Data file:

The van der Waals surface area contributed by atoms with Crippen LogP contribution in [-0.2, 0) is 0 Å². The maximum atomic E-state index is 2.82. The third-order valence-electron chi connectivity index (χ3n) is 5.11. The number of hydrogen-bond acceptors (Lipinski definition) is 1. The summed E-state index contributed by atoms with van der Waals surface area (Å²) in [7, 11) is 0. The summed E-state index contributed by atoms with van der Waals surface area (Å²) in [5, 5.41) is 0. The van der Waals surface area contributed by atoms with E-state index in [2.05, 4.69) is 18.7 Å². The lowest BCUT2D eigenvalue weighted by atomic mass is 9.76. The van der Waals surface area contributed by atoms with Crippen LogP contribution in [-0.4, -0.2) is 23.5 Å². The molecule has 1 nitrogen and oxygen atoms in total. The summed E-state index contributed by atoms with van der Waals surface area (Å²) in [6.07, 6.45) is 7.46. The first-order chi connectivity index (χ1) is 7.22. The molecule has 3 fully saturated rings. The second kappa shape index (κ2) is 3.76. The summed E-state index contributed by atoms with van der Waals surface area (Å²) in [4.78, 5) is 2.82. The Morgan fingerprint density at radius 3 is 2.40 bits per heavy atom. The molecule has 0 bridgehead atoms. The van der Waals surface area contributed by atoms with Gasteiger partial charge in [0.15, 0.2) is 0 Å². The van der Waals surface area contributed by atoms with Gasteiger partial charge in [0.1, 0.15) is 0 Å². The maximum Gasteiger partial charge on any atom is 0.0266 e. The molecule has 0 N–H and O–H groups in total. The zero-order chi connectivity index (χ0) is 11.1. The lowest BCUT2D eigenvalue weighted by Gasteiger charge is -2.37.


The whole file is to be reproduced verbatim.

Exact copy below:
The van der Waals surface area contributed by atoms with Crippen LogP contribution in [-0.2, 0) is 0 Å². The maximum atomic E-state index is 2.82. The third-order valence-electron chi connectivity index (χ3n) is 5.11. The number of hydrogen-bond acceptors (Lipinski definition) is 1. The summed E-state index contributed by atoms with van der Waals surface area (Å²) in [7, 11) is 0. The summed E-state index contributed by atoms with van der Waals surface area (Å²) in [5, 5.41) is 0. The van der Waals surface area contributed by atoms with E-state index in [2.05, 4.69) is 18.7 Å². The lowest BCUT2D eigenvalue weighted by atomic mass is 9.76. The van der Waals surface area contributed by atoms with Crippen LogP contribution in [-0.4, -0.2) is 23.5 Å². The molecule has 1 nitrogen and oxygen atoms in total. The summed E-state index contributed by atoms with van der Waals surface area (Å²) in [6.07, 6.45) is 7.46. The first-order chi connectivity index (χ1) is 7.22. The molecule has 3 fully saturated rings. The second kappa shape index (κ2) is 3.76. The summed E-state index contributed by atoms with van der Waals surface area (Å²) in [4.78, 5) is 2.82. The Morgan fingerprint density at radius 3 is 2.40 bits per heavy atom. The molecule has 0 bridgehead atoms. The van der Waals surface area contributed by atoms with Gasteiger partial charge in [0.15, 0.2) is 0 Å². The van der Waals surface area contributed by atoms with Gasteiger partial charge in [0.1, 0.15) is 0 Å². The maximum Gasteiger partial charge on any atom is 0.0266 e. The molecule has 0 N–H and O–H groups in total. The zero-order chi connectivity index (χ0) is 11.1. The lowest BCUT2D eigenvalue weighted by Gasteiger charge is -2.37.